Short Game Tips To Save Par

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Golf World

If the best players in the world hit only 12 or 13 greens a round in regulation, how many are you hitting? The reality of golf is that you're going to miss a lot of greens. But when you do, there's still a chance to save par if you have a good plan and the confidence to execute it. When I do playing lessons, I've noticed there are six short-game situations that give amateurs the most trouble. Whether it's anxiety or a lack of know-how, amateurs tend to turn pars into double bogeys when they face these shots. With some practice, you can reverse that trend.

1. Chipping From The Short Side

Chipping From The Short Side

When the ball is close to the hole and sitting down in the rough, it's too risky to try to chip it out—there's no room for error—and putting is out of the question. Instead, play a miniature bunker shot so the ball comes out high and lands soft, trickling only a few feet before stopping. One caveat: You have to have the guts to make a half swing from just a few yards off the green.

How To

Chipping From The Short Side - How To

To hit this little shot, open the face of your sand wedge (left), as you would on a greenside bunker shot, and lower the shaft closer to the ground. When you swing, the goal is to keep the face open and allow the trailing edge of the club to slide through the grass on a shallow angle starting behind the ball. Acceleration is the key.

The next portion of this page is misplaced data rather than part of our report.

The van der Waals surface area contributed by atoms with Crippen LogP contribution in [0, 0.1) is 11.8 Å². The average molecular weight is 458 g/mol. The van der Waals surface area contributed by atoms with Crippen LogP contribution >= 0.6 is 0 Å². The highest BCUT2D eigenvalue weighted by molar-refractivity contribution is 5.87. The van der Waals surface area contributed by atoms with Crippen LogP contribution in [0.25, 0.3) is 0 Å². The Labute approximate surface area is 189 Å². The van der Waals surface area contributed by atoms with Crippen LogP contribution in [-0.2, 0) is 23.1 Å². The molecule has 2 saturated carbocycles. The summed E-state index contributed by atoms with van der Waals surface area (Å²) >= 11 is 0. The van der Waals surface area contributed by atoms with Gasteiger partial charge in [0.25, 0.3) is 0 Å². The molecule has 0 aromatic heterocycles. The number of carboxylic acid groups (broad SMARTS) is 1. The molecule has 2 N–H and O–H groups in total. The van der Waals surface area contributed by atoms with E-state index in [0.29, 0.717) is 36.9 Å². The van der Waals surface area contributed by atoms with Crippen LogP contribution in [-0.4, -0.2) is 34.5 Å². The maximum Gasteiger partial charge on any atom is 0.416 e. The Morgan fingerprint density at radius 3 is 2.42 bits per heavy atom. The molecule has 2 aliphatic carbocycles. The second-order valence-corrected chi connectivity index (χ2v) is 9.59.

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2. Pitching High Over Trouble

Pitching High Over Trouble

Ask amateurs to hit a pitch shot onto a green, and they usually can do it. Then put them behind a bunker, water hazard or any obstacle requiring a carry, and they suddenly try to scoop the ball into the air. That leads to a thin or fat shot that usually ends up in the hazard or over the green. You don't have to be intimidated by this shot. Just set up correctly and let the sand wedge—which is designed to be forgiving when you don't make great contact—do its job.

 

How To

Pitching High Over Trouble - How To

To hit this little shot, open the face of your sand wedge (left), as you would on a greenside bunker shot, and lower the shaft closer to the ground. When you swing, the goal is to keep the face open and allow the trailing edge of the club to slide through the grass on a shallow angle starting behind the ball. Acceleration is the key.

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3. Dealing With An Elevated Green

Dealing With An Elevated Green

When you have a short shot to an elevated green, your No. 1 goal should be distance control. If you don't hit the ball far enough, it might end up rolling back down the hill, stopping at your feet. And because you can't see the cup, it's much harder to rely on feel to get the ball to fly the correct distance. In this situation, you need to play the percentages and go with the least risky shot. The bump-and-run is the play, because pitching the ball to the hole requires a much more precise swing.